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Gerrit September 6, 2006 05:55

Binary in Fortran
 
Does anyone know whether it's possible to save binary files in Fortran?


Robert September 6, 2006 06:03

Re: Binary in Fortran
 
Yes. Use FORM='binary' in the open statement.

Mani September 6, 2006 07:10

Re: Binary in Fortran
 
is there a 'binary' form? how is it different from the standard 'unformatted' form?

you can use form='unformatted' in the open statement, and then simply leave out any format in write statements, i.e.

write(id)

instead of

write(id,'(fmt)')

ag September 6, 2006 07:41

Re: Binary in Fortran
 
The general approach is to specify the use of unformatted direct access storage, as Mani points out. This link has more information.

http://cires.colorado.edu/~knowlesk/...fortranio.html

Some compilers have a FORM=BINARY option, but that appears to be a compiler-specific option, and thus it may not be portable. I don't believe it is part of the ANSI standard.

Gerrit September 6, 2006 08:13

Re: Binary in Fortran
 
It would be sad if it's not ANSI standard, maybe it's ANSI but for F90 only? Maybe someone knows...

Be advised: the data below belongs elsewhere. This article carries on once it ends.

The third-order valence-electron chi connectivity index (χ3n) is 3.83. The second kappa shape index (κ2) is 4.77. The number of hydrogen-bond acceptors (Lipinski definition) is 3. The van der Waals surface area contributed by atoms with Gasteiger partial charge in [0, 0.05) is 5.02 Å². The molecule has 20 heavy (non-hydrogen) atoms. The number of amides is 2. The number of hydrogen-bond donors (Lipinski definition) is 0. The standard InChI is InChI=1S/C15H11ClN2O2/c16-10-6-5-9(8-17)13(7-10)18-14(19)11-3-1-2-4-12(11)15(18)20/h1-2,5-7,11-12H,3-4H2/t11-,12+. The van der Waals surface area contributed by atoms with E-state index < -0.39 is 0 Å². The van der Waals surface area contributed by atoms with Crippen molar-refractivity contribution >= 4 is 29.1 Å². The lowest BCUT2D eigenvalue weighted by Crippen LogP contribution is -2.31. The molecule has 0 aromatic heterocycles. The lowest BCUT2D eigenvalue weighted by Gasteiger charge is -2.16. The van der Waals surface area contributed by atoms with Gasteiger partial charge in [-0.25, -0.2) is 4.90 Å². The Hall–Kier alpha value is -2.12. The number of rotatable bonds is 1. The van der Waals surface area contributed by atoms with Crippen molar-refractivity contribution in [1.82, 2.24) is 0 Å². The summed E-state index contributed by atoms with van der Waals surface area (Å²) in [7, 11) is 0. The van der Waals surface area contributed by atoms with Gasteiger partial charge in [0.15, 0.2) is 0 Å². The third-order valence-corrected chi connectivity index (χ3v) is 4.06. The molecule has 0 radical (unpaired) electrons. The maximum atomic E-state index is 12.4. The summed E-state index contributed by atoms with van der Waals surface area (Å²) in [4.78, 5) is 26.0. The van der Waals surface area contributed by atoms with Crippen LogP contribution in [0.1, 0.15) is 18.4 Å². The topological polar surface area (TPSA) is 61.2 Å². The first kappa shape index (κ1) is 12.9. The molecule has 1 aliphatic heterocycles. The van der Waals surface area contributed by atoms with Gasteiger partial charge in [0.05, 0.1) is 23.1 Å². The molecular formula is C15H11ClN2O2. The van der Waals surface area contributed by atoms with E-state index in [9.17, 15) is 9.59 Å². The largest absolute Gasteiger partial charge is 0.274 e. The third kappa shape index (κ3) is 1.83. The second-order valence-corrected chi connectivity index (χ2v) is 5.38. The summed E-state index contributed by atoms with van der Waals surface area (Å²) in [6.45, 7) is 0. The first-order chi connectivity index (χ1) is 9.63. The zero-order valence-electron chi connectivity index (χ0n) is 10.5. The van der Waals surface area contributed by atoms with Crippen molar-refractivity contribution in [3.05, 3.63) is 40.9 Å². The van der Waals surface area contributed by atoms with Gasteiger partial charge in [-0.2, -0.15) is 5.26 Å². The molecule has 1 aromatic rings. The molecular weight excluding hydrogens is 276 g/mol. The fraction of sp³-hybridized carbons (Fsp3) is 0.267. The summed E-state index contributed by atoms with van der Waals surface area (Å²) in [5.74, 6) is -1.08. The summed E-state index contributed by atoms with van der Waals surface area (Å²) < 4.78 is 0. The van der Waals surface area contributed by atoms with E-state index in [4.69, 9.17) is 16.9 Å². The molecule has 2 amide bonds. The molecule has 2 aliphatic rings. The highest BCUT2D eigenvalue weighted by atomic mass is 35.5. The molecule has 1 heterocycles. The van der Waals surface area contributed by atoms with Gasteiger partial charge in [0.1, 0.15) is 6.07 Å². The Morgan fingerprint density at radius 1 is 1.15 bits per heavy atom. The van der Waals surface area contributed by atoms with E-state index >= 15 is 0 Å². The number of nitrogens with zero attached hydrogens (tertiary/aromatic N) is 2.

Anyway, I'm helped.

Thank you all!

Renato. September 6, 2006 10:23

Re: Binary in Fortran
 
unformatted files are files where the data is stored in a "binary" form (no ascii translation) but with the number of bytes after (or before, I don't remember) each record. This form (unformatted) is intrinsic for all Fortran distributions and you'll not have portability problems with your program. It's some Fortran weirdness because only Fortran has this kind of format. Some compilers (most of the more used, like Intel) have a standard binary form as Robert pointed which turns out the binary files more useful since you can easily read them in programs written in other languages like C/C++.

Regards

Renato.


andy September 8, 2006 04:26

Re: Binary in Fortran
 
A record in a Fortran binary file has an integer header and a footer giving the length of the record. C does not. So you can easily modify a C program to read Fortran binary files but not the other way found.

If you want portable binary files you will have to address the endianess issue which is easy enough to fix. You can also come unstuck with how floating point numbers are stored although this is less of an issue these days.

If you want the speed and compactness of binary files but portability as well then a good approach is often to store your data in XDR format.



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